Ethiopia has one of Africa's fastest-growing economies bu
The government bars foreign banks, saying it needs to protect domestic lenders, and local debit cards have until now not worked abroad.
Jabu Basopo, Visa's manager for southern and east Africa, said the focus was on persuading leaders of the $43 billion economy that is dominated by state enterprise about the benefits of electronic payments.
"They are willing to try some things," said Basopo. "They have agreed to a pilot for international cards. It is a very controlled environment."
Users of Visa's international card, which is being trialled by government officials, will be restricted to spending an amount that has been pre-loaded on the card. Visa said the government was pleased with the trial so far.
Basopo said local banks lacked muscle to push the central bank to drive change in an industry where the largest commercial lender is run by the state and holds two-thirds of all deposits.
He pointed to Rwanda as an example of where business-friendly reforms to liberalise banking regulations in the past four years had led to a swift deepening of the market.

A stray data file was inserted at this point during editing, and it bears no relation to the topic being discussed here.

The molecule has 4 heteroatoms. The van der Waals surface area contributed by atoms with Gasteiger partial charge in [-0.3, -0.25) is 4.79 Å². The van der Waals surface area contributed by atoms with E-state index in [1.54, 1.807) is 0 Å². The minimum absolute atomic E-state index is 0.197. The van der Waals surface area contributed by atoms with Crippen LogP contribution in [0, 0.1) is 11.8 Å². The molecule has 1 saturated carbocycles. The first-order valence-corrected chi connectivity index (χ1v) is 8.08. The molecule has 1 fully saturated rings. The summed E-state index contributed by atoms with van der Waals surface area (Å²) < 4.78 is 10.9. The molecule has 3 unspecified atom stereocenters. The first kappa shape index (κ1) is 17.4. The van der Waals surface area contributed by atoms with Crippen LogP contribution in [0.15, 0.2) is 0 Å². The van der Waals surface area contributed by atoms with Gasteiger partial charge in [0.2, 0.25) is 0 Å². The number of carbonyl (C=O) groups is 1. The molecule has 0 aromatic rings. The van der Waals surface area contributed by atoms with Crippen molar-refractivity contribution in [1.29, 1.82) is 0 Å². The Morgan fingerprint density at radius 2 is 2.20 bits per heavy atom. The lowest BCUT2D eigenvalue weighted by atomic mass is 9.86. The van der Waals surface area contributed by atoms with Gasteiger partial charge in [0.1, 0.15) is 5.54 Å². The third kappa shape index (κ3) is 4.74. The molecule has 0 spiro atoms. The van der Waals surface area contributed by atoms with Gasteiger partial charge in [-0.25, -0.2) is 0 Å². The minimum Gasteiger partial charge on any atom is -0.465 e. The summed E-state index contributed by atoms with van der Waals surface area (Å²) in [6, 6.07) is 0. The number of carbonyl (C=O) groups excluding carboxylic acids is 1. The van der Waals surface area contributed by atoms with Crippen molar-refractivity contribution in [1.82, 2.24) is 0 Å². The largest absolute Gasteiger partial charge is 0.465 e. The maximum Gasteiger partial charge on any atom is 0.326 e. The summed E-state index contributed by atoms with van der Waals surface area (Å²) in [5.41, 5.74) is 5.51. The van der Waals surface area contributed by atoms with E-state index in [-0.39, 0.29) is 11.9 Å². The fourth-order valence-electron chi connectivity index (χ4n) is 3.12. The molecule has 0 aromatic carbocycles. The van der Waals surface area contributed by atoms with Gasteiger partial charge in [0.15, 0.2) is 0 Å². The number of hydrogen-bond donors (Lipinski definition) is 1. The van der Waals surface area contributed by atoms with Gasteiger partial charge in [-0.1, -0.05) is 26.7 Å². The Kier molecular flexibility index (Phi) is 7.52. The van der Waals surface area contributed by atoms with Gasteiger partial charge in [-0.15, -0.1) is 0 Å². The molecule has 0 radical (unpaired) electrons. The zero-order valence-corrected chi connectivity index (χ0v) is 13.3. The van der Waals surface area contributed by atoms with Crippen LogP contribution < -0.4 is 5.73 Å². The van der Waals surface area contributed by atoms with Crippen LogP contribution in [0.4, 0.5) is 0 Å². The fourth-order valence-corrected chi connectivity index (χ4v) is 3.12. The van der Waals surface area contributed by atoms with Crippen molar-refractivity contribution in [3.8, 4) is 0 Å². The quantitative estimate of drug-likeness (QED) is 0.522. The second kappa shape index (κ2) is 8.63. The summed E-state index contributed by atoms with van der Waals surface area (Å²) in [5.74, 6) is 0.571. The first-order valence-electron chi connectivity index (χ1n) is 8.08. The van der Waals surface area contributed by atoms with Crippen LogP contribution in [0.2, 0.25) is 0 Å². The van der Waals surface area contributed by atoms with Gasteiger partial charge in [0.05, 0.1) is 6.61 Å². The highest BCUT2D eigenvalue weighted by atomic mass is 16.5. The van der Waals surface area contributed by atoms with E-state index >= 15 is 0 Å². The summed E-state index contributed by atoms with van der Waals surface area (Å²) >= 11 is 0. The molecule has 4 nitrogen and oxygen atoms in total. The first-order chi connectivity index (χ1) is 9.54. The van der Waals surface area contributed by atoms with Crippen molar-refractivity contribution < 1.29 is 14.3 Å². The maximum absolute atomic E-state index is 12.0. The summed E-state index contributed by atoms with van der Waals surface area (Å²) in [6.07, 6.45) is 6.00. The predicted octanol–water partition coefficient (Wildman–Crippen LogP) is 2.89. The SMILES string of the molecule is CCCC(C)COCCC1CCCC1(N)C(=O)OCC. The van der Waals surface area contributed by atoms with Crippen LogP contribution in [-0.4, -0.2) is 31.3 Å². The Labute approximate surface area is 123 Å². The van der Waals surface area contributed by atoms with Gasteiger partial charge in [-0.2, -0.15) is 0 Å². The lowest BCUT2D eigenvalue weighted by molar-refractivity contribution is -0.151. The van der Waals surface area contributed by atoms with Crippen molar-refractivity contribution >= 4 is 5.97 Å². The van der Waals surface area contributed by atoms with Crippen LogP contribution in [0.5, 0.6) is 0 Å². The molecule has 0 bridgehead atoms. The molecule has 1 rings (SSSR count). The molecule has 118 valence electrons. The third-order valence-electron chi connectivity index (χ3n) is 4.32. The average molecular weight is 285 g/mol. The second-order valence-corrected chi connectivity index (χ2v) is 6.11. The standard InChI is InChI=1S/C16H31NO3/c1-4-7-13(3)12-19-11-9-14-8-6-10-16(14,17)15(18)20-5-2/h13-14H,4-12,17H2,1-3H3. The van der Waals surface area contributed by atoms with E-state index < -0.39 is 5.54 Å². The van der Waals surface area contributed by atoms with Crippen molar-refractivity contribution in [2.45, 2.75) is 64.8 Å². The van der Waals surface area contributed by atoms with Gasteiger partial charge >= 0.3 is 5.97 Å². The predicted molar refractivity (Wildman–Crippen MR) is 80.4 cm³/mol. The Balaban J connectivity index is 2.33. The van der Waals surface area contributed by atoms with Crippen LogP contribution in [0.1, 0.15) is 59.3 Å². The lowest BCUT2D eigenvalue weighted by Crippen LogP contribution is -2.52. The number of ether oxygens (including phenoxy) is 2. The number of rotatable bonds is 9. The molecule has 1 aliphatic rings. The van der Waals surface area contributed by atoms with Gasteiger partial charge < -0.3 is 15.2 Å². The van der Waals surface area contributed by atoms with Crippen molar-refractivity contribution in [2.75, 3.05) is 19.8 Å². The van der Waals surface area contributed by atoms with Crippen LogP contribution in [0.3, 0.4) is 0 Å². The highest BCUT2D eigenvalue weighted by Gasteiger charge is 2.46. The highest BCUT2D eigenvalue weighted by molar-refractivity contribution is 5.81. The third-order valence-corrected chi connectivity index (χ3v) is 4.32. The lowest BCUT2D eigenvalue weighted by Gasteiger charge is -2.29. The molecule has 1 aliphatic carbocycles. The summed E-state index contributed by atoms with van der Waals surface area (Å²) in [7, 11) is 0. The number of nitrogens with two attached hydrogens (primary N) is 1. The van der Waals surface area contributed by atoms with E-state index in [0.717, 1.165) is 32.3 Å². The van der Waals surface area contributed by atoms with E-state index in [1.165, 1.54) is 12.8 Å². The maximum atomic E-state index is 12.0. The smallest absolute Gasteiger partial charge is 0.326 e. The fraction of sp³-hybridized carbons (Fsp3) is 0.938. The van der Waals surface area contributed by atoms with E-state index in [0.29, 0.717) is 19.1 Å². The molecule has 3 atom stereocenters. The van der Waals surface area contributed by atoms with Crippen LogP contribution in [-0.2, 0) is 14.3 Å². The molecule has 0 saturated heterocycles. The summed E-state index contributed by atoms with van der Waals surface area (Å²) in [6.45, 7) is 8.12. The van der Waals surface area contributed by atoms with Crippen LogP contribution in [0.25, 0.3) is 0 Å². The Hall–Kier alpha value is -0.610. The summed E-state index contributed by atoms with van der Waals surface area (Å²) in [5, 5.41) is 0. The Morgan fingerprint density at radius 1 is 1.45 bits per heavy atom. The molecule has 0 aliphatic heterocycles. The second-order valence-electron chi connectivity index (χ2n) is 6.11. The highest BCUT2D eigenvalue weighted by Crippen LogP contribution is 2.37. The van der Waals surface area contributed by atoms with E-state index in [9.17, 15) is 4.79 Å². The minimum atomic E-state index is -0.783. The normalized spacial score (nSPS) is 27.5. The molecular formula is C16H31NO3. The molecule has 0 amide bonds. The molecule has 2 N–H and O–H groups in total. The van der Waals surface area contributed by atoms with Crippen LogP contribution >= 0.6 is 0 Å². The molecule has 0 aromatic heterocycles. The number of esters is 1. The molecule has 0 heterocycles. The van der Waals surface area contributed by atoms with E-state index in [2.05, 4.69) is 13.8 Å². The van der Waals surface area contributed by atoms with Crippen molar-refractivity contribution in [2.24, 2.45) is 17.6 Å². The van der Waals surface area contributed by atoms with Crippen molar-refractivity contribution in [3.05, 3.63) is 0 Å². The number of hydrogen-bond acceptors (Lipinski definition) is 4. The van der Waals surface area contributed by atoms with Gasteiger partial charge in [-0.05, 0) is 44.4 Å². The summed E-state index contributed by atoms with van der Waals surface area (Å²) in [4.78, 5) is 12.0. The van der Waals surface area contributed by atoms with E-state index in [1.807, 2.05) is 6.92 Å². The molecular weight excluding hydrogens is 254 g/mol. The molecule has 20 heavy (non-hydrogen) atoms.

"Rwanda was in a similar situation. (Now) every bank is listed to Visa. All the ATMs in the country are linked to Visa ... and we've seen a lot of growth in terms of retailers actually accepting Visa cards now," Basopo said.
Retail transactions in Ethiopia are primarily made in cash. Retailers say a scarcity of debit cards hinders growth in the retail sector, which is also off-limits to foreign chains.
"If you look at the main efficiencies brought by electronic payments ... more money stays in the banks and the banks are able to lend that money back to retailers to do more business," Basopo said.
Visa, the world's largest credit and debit card company which counts 10 Ethiopian banks as members, first entered the country in 2004.
The International Monetary Fund has warned that Ethiopia's huge public spending on roads, railways and power is suffocating private lending. It says Ethiopia should row back on public spending to allow the private sector greater access to credit.
t few people in the Horn of Africa nation of 90 million have bank accounts and the range of services is limited.